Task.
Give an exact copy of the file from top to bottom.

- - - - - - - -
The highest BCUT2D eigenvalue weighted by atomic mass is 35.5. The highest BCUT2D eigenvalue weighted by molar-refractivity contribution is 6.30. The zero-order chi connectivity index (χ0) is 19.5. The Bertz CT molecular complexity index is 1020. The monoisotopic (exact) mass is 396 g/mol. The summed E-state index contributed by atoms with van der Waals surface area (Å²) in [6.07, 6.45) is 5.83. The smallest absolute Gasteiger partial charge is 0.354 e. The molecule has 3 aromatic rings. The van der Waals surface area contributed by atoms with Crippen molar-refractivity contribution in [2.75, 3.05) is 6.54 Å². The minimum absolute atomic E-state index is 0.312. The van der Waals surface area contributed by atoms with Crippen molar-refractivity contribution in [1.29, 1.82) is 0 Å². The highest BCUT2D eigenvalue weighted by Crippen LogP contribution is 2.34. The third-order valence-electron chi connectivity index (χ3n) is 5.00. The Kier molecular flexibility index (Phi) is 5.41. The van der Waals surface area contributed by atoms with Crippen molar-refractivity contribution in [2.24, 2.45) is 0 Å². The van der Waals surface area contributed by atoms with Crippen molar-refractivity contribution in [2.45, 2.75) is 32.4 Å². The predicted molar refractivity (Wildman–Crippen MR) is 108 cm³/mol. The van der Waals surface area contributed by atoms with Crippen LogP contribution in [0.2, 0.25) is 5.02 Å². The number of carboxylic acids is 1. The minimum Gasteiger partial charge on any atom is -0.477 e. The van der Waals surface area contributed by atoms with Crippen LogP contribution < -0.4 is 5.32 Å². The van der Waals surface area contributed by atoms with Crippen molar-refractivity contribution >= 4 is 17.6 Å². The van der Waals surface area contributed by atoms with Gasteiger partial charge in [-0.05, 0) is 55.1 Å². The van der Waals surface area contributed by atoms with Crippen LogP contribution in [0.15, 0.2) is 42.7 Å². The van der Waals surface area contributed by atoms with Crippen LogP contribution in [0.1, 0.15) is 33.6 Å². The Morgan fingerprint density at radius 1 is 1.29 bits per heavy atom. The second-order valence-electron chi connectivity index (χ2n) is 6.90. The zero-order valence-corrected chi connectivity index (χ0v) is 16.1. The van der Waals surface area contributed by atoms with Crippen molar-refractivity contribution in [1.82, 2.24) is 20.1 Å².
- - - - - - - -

The highest BCUT2D eigenvalue weighted by atomic mass is 35.5. The highest BCUT2D eigenvalue weighted by molar-refractivity contribution is 6.30. The zero-order chi connectivity index (χ0) is 19.5. The Bertz CT molecular complexity index is 1020. The monoisotopic (exact) mass is 396 g/mol. The summed E-state index contributed by atoms with van der Waals surface area (Å²) in [6.07, 6.45) is 5.83. The smallest absolute Gasteiger partial charge is 0.354 e. The molecule has 3 aromatic rings. The van der Waals surface area contributed by atoms with Crippen molar-refractivity contribution in [2.75, 3.05) is 6.54 Å². The minimum absolute atomic E-state index is 0.312. The van der Waals surface area contributed by atoms with Crippen molar-refractivity contribution in [1.29, 1.82) is 0 Å². The highest BCUT2D eigenvalue weighted by Crippen LogP contribution is 2.34. The third-order valence-electron chi connectivity index (χ3n) is 5.00. The Kier molecular flexibility index (Phi) is 5.41. The van der Waals surface area contributed by atoms with Crippen molar-refractivity contribution in [2.24, 2.45) is 0 Å². The van der Waals surface area contributed by atoms with Crippen molar-refractivity contribution in [2.45, 2.75) is 32.4 Å². The predicted molar refractivity (Wildman–Crippen MR) is 108 cm³/mol. The van der Waals surface area contributed by atoms with Crippen LogP contribution in [0.2, 0.25) is 5.02 Å². The number of carboxylic acids is 1. The minimum Gasteiger partial charge on any atom is -0.477 e. The van der Waals surface area contributed by atoms with Crippen LogP contribution < -0.4 is 5.32 Å². The van der Waals surface area contributed by atoms with Crippen molar-refractivity contribution >= 4 is 17.6 Å². The van der Waals surface area contributed by atoms with Gasteiger partial charge in [-0.05, 0) is 55.1 Å². The van der Waals surface area contributed by atoms with Crippen LogP contribution in [0.15, 0.2) is 42.7 Å². The van der Waals surface area contributed by atoms with Crippen LogP contribution in [0.1, 0.15) is 33.6 Å². The Morgan fingerprint density at radius 1 is 1.29 bits per heavy atom. The second-order valence-electron chi connectivity index (χ2n) is 6.90. The zero-order valence-corrected chi connectivity index (χ0v) is 16.1. The van der Waals surface area contributed by atoms with Crippen molar-refractivity contribution in [1.82, 2.24) is 20.1 Å².